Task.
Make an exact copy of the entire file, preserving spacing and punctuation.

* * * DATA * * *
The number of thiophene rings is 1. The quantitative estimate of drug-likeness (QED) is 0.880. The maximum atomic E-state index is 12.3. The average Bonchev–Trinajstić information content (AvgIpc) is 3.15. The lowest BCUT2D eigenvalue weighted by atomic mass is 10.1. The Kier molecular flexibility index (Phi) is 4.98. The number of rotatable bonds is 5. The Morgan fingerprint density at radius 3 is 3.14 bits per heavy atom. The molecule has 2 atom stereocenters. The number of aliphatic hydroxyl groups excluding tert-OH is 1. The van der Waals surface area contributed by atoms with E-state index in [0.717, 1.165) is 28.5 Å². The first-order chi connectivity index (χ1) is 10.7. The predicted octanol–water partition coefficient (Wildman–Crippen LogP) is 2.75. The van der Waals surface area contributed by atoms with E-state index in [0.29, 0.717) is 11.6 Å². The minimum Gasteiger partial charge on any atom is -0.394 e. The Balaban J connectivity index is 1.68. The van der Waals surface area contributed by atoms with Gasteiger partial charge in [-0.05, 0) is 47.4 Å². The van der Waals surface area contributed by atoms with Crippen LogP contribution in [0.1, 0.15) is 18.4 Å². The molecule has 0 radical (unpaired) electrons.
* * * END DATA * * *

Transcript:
The number of thiophene rings is 1. The quantitative estimate of drug-likeness (QED) is 0.880. The maximum atomic E-state index is 12.3. The average Bonchev–Trinajstić information content (AvgIpc) is 3.15. The lowest BCUT2D eigenvalue weighted by atomic mass is 10.1. The Kier molecular flexibility index (Phi) is 4.98. The number of rotatable bonds is 5. The Morgan fingerprint density at radius 3 is 3.14 bits per heavy atom. The molecule has 2 atom stereocenters. The number of aliphatic hydroxyl groups excluding tert-OH is 1. The van der Waals surface area contributed by atoms with E-state index in [0.717, 1.165) is 28.5 Å². The first-order chi connectivity index (χ1) is 10.7. The predicted octanol–water partition coefficient (Wildman–Crippen LogP) is 2.75. The van der Waals surface area contributed by atoms with E-state index in [0.29, 0.717) is 11.6 Å². The minimum Gasteiger partial charge on any atom is -0.394 e. The Balaban J connectivity index is 1.68. The van der Waals surface area contributed by atoms with Gasteiger partial charge in [-0.05, 0) is 47.4 Å². The van der Waals surface area contributed by atoms with Crippen LogP contribution in [0.1, 0.15) is 18.4 Å². The molecule has 0 radical (unpaired) electrons.